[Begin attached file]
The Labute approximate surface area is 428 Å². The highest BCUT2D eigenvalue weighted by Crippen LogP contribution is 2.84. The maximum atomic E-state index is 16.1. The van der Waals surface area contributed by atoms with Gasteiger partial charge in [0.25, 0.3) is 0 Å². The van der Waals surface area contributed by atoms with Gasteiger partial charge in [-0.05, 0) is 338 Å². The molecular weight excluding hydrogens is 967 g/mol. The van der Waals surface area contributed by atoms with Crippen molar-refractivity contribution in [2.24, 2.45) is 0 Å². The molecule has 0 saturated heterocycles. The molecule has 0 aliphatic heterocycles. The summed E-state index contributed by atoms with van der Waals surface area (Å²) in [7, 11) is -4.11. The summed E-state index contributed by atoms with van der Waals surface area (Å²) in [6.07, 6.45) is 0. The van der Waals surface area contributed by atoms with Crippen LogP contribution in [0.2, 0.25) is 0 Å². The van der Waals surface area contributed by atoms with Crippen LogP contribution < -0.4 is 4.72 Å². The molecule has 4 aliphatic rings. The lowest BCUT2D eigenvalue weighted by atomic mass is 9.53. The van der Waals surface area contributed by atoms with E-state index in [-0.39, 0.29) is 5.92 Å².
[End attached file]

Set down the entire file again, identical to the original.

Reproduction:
The Labute approximate surface area is 428 Å². The highest BCUT2D eigenvalue weighted by Crippen LogP contribution is 2.84. The maximum atomic E-state index is 16.1. The van der Waals surface area contributed by atoms with Gasteiger partial charge in [0.25, 0.3) is 0 Å². The van der Waals surface area contributed by atoms with Gasteiger partial charge in [-0.05, 0) is 338 Å². The molecular weight excluding hydrogens is 967 g/mol. The van der Waals surface area contributed by atoms with Crippen molar-refractivity contribution in [2.24, 2.45) is 0 Å². The molecule has 0 saturated heterocycles. The molecule has 0 aliphatic heterocycles. The summed E-state index contributed by atoms with van der Waals surface area (Å²) in [7, 11) is -4.11. The summed E-state index contributed by atoms with van der Waals surface area (Å²) in [6.07, 6.45) is 0. The van der Waals surface area contributed by atoms with Crippen LogP contribution in [0.2, 0.25) is 0 Å². The van der Waals surface area contributed by atoms with Crippen LogP contribution < -0.4 is 4.72 Å². The molecule has 4 aliphatic rings. The lowest BCUT2D eigenvalue weighted by atomic mass is 9.53. The van der Waals surface area contributed by atoms with E-state index in [-0.39, 0.29) is 5.92 Å².